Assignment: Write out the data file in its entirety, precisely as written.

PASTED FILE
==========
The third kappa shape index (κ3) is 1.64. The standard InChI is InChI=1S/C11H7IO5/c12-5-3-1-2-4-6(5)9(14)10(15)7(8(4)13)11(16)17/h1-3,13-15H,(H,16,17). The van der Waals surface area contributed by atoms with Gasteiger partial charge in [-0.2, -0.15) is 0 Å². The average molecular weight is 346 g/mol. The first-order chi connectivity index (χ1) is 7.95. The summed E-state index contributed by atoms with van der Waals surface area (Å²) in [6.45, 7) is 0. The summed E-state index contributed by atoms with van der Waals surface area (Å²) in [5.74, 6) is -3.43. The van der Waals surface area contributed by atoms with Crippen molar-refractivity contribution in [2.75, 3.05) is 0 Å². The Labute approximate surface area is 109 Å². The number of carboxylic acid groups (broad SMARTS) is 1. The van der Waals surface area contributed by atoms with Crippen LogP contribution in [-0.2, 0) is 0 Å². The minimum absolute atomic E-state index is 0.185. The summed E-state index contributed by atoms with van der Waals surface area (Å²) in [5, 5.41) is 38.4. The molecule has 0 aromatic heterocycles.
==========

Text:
The third kappa shape index (κ3) is 1.64. The standard InChI is InChI=1S/C11H7IO5/c12-5-3-1-2-4-6(5)9(14)10(15)7(8(4)13)11(16)17/h1-3,13-15H,(H,16,17). The van der Waals surface area contributed by atoms with Gasteiger partial charge in [-0.2, -0.15) is 0 Å². The average molecular weight is 346 g/mol. The first-order chi connectivity index (χ1) is 7.95. The summed E-state index contributed by atoms with van der Waals surface area (Å²) in [6.45, 7) is 0. The summed E-state index contributed by atoms with van der Waals surface area (Å²) in [5.74, 6) is -3.43. The van der Waals surface area contributed by atoms with Crippen molar-refractivity contribution in [2.75, 3.05) is 0 Å². The Labute approximate surface area is 109 Å². The number of carboxylic acid groups (broad SMARTS) is 1. The van der Waals surface area contributed by atoms with Crippen LogP contribution in [-0.2, 0) is 0 Å². The minimum absolute atomic E-state index is 0.185. The summed E-state index contributed by atoms with van der Waals surface area (Å²) in [5, 5.41) is 38.4. The molecule has 0 aromatic heterocycles.